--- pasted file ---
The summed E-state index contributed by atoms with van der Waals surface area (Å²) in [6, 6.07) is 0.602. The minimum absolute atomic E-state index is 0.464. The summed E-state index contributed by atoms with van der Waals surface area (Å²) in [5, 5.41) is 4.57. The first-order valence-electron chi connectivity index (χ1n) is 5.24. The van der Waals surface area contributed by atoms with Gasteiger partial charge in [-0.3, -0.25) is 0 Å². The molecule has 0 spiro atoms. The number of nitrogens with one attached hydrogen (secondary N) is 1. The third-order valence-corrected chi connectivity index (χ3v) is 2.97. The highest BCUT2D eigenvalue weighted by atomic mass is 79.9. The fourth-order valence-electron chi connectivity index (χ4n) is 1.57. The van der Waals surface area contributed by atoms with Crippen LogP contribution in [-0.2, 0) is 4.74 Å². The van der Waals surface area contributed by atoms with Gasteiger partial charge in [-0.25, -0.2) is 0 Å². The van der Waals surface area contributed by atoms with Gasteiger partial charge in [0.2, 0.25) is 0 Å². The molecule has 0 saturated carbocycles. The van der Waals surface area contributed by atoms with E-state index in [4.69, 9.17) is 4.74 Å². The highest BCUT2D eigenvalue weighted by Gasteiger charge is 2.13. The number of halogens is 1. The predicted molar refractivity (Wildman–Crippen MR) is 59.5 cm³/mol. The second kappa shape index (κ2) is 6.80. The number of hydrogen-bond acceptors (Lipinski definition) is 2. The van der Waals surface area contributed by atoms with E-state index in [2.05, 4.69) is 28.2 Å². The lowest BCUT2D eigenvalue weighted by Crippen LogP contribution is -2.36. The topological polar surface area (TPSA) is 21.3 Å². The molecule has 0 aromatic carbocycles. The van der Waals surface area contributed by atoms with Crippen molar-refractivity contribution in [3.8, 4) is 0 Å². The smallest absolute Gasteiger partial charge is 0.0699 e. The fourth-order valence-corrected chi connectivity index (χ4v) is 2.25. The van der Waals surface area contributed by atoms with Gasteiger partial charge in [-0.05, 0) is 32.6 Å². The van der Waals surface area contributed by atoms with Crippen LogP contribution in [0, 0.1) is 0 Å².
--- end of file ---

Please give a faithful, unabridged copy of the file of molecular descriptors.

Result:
The summed E-state index contributed by atoms with van der Waals surface area (Å²) in [6, 6.07) is 0.602. The minimum absolute atomic E-state index is 0.464. The summed E-state index contributed by atoms with van der Waals surface area (Å²) in [5, 5.41) is 4.57. The first-order valence-electron chi connectivity index (χ1n) is 5.24. The van der Waals surface area contributed by atoms with Gasteiger partial charge in [-0.3, -0.25) is 0 Å². The molecule has 0 spiro atoms. The number of nitrogens with one attached hydrogen (secondary N) is 1. The third-order valence-corrected chi connectivity index (χ3v) is 2.97. The highest BCUT2D eigenvalue weighted by atomic mass is 79.9. The fourth-order valence-electron chi connectivity index (χ4n) is 1.57. The van der Waals surface area contributed by atoms with Crippen LogP contribution in [-0.2, 0) is 4.74 Å². The van der Waals surface area contributed by atoms with Gasteiger partial charge in [-0.25, -0.2) is 0 Å². The van der Waals surface area contributed by atoms with Gasteiger partial charge in [0.2, 0.25) is 0 Å². The molecule has 0 saturated carbocycles. The van der Waals surface area contributed by atoms with E-state index in [4.69, 9.17) is 4.74 Å². The highest BCUT2D eigenvalue weighted by Gasteiger charge is 2.13. The number of halogens is 1. The predicted molar refractivity (Wildman–Crippen MR) is 59.5 cm³/mol. The second kappa shape index (κ2) is 6.80. The number of hydrogen-bond acceptors (Lipinski definition) is 2. The van der Waals surface area contributed by atoms with E-state index in [2.05, 4.69) is 28.2 Å². The lowest BCUT2D eigenvalue weighted by Crippen LogP contribution is -2.36. The topological polar surface area (TPSA) is 21.3 Å². The molecule has 0 aromatic carbocycles. The van der Waals surface area contributed by atoms with Crippen molar-refractivity contribution in [3.8, 4) is 0 Å². The smallest absolute Gasteiger partial charge is 0.0699 e. The fourth-order valence-corrected chi connectivity index (χ4v) is 2.25. The van der Waals surface area contributed by atoms with Gasteiger partial charge in [-0.05, 0) is 32.6 Å². The van der Waals surface area contributed by atoms with Crippen LogP contribution in [0, 0.1) is 0 Å².